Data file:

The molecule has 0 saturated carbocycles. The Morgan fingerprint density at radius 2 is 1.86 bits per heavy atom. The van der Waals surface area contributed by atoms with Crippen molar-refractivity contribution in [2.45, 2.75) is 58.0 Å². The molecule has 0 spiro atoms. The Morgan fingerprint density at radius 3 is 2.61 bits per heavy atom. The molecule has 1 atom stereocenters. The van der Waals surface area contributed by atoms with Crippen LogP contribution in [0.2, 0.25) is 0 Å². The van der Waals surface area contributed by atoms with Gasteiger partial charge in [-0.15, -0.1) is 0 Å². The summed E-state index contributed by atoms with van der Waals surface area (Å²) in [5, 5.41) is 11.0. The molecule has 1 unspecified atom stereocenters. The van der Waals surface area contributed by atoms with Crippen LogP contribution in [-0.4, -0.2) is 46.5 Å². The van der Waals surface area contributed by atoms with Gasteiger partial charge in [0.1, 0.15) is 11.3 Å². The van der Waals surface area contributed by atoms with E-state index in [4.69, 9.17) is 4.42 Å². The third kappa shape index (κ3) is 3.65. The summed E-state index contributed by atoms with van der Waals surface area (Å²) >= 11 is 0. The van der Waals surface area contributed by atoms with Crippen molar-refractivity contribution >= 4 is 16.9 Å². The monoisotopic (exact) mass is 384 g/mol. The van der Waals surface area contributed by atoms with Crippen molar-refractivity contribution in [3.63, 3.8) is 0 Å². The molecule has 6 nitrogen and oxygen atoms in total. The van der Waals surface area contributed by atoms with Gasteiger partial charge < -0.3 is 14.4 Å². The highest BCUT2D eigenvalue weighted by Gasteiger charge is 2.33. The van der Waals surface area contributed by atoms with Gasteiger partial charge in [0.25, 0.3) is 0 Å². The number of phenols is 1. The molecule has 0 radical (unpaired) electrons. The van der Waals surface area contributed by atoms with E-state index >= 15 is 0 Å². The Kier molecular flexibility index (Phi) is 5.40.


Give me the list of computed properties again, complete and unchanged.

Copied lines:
The molecule has 0 saturated carbocycles. The Morgan fingerprint density at radius 2 is 1.86 bits per heavy atom. The van der Waals surface area contributed by atoms with Crippen molar-refractivity contribution in [2.45, 2.75) is 58.0 Å². The molecule has 0 spiro atoms. The Morgan fingerprint density at radius 3 is 2.61 bits per heavy atom. The molecule has 1 atom stereocenters. The van der Waals surface area contributed by atoms with Crippen LogP contribution in [0.2, 0.25) is 0 Å². The van der Waals surface area contributed by atoms with Gasteiger partial charge in [-0.15, -0.1) is 0 Å². The summed E-state index contributed by atoms with van der Waals surface area (Å²) in [5, 5.41) is 11.0. The molecule has 1 unspecified atom stereocenters. The van der Waals surface area contributed by atoms with Crippen LogP contribution in [-0.4, -0.2) is 46.5 Å². The van der Waals surface area contributed by atoms with Gasteiger partial charge in [0.1, 0.15) is 11.3 Å². The van der Waals surface area contributed by atoms with E-state index in [4.69, 9.17) is 4.42 Å². The third kappa shape index (κ3) is 3.65. The summed E-state index contributed by atoms with van der Waals surface area (Å²) >= 11 is 0. The van der Waals surface area contributed by atoms with Crippen molar-refractivity contribution >= 4 is 16.9 Å². The monoisotopic (exact) mass is 384 g/mol. The van der Waals surface area contributed by atoms with Crippen molar-refractivity contribution in [3.63, 3.8) is 0 Å². The molecule has 6 nitrogen and oxygen atoms in total. The van der Waals surface area contributed by atoms with Gasteiger partial charge < -0.3 is 14.4 Å². The highest BCUT2D eigenvalue weighted by Gasteiger charge is 2.33. The van der Waals surface area contributed by atoms with Gasteiger partial charge in [0.25, 0.3) is 0 Å². The number of phenols is 1. The molecule has 0 radical (unpaired) electrons. The van der Waals surface area contributed by atoms with E-state index >= 15 is 0 Å². The Kier molecular flexibility index (Phi) is 5.40.